As the Case of Jordan Demonstrates, Israel Can Have Better Ties with Its Neighbors without the “Peace Process”

As part of the complex negotiations that will allow Israel to begin exploiting natural gas from beneath its coastal waters, Noble Energy, an American partner in the consortium that has acquired rights to develop the gas field, has made a deal with Jordan to supply it with gas. The agreement won approval in the Jordanian parliament last week, despite much vociferous public opposition to any dealings with Israel. Around the same time, Amman concluded an unrelated accord with Jerusalem and Ramallah to import water from Israeli desalination plants at the Red Sea, some of which will also go to the Palestinian Authority. Oded Eran comments:

This deal [with Noble] is of critical importance for Jordan, which encountered problems when its gas supply from Egypt was cut off due both to the bombing of the pipeline in the Sinai Peninsula by Islamic State and to Egypt’s difficulties in abiding by its agreements to sell gas to Jordan (and to Israel). The deal is also of critical importance to the consortium, which includes three Israeli companies along with the American company, because contracts for future sales enable it to raise the financial resources for developing the gas field. . . .

[P]rogress toward implementing . . . [the] projects for water and energy between Israel and Jordan indicates the positive potential inherent in separating economic and infrastructure progress in trilateral Jordan-Israel-Palestinian relations from progress on a political solution to the Israel-Palestinian conflict. This statement is not meant to detract from the urgent necessity of reaching at least a gradual solution to the conflict based on the idea of two states for two nations. Rather, it indicates a reality of shortages of energy resources, drinking water, and ports, the need to prevent pollution of crowded population centers, and the irrationality of preventing solutions to these issues by making them conditional upon comprehensively solving all of the core issues of the Israel-Palestinian conflict.

The water and natural-gas agreements with Jordan, as well as the electricity agreement signed between Israel and the Palestinians in September 2016, prove that the sides can reach understandings and perhaps full agreements in many areas, and these can create a positive environment, even if they are not substitutes for political agreements. The Israeli side presumably “subsidized” and lowered the costs for [both] the Jordanians and the Palestinians. This is a worthy subsidy, since with it Israel contributes to the stability of its local geostrategic environment.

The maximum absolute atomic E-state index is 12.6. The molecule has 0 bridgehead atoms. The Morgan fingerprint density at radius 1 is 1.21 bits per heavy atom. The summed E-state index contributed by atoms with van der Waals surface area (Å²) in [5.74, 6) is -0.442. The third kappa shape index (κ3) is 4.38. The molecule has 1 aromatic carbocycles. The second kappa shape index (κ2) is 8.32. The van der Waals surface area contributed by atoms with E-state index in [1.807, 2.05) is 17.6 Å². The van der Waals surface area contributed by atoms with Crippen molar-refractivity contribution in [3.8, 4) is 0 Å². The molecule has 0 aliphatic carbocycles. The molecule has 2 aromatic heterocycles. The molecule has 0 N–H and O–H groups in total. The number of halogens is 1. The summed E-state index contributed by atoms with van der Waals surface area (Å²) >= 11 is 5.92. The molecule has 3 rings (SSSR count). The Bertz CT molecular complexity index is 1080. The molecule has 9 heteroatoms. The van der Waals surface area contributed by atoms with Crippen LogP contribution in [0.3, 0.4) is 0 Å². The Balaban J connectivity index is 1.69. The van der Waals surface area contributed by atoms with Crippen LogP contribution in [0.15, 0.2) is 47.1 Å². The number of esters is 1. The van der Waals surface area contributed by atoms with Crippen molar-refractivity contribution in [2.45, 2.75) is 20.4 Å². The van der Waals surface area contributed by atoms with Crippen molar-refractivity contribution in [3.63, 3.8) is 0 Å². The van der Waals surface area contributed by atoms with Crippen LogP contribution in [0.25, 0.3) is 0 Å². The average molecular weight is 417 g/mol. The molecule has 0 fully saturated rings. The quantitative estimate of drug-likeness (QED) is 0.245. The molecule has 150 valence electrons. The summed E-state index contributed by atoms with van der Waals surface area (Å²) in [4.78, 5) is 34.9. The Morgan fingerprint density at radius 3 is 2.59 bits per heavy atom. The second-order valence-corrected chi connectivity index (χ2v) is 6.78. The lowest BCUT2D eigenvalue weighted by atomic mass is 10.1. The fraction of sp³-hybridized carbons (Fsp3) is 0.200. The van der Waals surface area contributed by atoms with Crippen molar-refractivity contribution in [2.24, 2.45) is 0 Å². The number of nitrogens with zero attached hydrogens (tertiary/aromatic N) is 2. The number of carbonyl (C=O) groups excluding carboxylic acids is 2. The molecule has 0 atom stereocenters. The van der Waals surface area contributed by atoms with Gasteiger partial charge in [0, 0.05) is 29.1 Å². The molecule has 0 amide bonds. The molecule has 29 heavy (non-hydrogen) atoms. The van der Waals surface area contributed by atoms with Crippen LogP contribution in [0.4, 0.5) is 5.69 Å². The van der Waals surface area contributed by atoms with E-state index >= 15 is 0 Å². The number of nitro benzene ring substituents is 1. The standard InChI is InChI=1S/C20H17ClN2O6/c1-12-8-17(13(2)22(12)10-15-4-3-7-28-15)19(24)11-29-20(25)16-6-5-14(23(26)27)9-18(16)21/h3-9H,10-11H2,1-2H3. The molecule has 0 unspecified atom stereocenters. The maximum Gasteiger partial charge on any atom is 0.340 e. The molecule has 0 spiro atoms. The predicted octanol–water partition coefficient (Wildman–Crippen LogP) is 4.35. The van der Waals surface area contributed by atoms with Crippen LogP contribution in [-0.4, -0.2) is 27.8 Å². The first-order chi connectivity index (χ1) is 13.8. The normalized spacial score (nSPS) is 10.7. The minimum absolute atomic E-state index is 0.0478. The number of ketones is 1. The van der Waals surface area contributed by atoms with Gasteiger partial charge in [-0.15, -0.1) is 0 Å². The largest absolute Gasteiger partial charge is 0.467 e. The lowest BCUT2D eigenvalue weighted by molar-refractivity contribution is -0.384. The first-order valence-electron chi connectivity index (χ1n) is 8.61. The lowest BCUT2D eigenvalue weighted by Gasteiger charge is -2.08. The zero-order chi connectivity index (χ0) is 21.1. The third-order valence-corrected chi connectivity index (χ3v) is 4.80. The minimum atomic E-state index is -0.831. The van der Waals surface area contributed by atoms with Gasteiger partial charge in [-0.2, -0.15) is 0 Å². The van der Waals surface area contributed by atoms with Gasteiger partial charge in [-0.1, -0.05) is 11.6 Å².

Read more at Institute for International Security Studies

More about: Israel & Zionism, Israeli gas, Jordan, Palestinian Authority, Peace Process, Water

 

An Israeli Buffer Zone in the Gaza Strip Doesn’t Violate International Law

 The IDF announced on Thursday that it is safe for residents to return to some of the towns and villages near the Gaza Strip that have been abandoned since October 7. Yet on the same day, rocket sirens sounded in one of those communities, Kibbutz Mefalsim. To help ensure security in the area, Israel is considering the creation of a buffer zone within the Strip that would be closed to Palestinian civilians and buildings. The U.S. has indicated, however, that it would not look favorably on such a step.

Avraham Shalev explains why it’s necessary:

The creation of a security buffer along the Gaza-Israel border serves the purpose of destroying Hamas’s infrastructure and eliminating the threat to Israel. . . . Some Palestinian structures are practically on the border, and only several hundred yards away from Israeli communities such as Kfar Aza, Kerem Shalom, and Sderot. The Palestinian terrorists that carried out the murderous October 7 attacks crossed into Israel from many of these border-adjacent areas. Hamas officials have already vowed that “we will do this again and again. The al-Aqsa Flood [the October 7th massacre] is just the first time, and there will be a second, a third, a fourth.”

In 2018 and 2019, Hamas and Palestinian Islamic Jihad organized mass marches towards the Israeli border with the goal of breaking into Israel. Billed by Palestinians as “the Great March of Return,” its name reveals its purpose—invasion. Although the marches were supposedly non-violent, they featured largescale attacks on Israeli forces as well as arson and damage to Israeli agriculture and civilian communities. Moreover, the October 7 massacre was made possible by Hamas’s prepositioning military hardware along the border under false cover of civilian activity. The security perimeter is intended to prevent a reprise of these events.

Shalev goes on to dismantle the arguments put forth about why international law prohibits Israel from creating the buffer zone. He notes:

By way of comparison, following the defeat of Nazi Germany, France occupied the Saar [River Valley] directly until 1947 and then indirectly until reintegration with Germany in 1957, and the Allied occupation of Berlin continued until the reunification of Germany in 1990. The Allies maintained their occupation long after the fall of the Nazi regime, due to the threat of Soviet invasion and conquest of West Berlin, and by extension Western Europe.

Read more at Kohelet

More about: Gaza Strip, Gaza War 2023, International Law, Israeli Security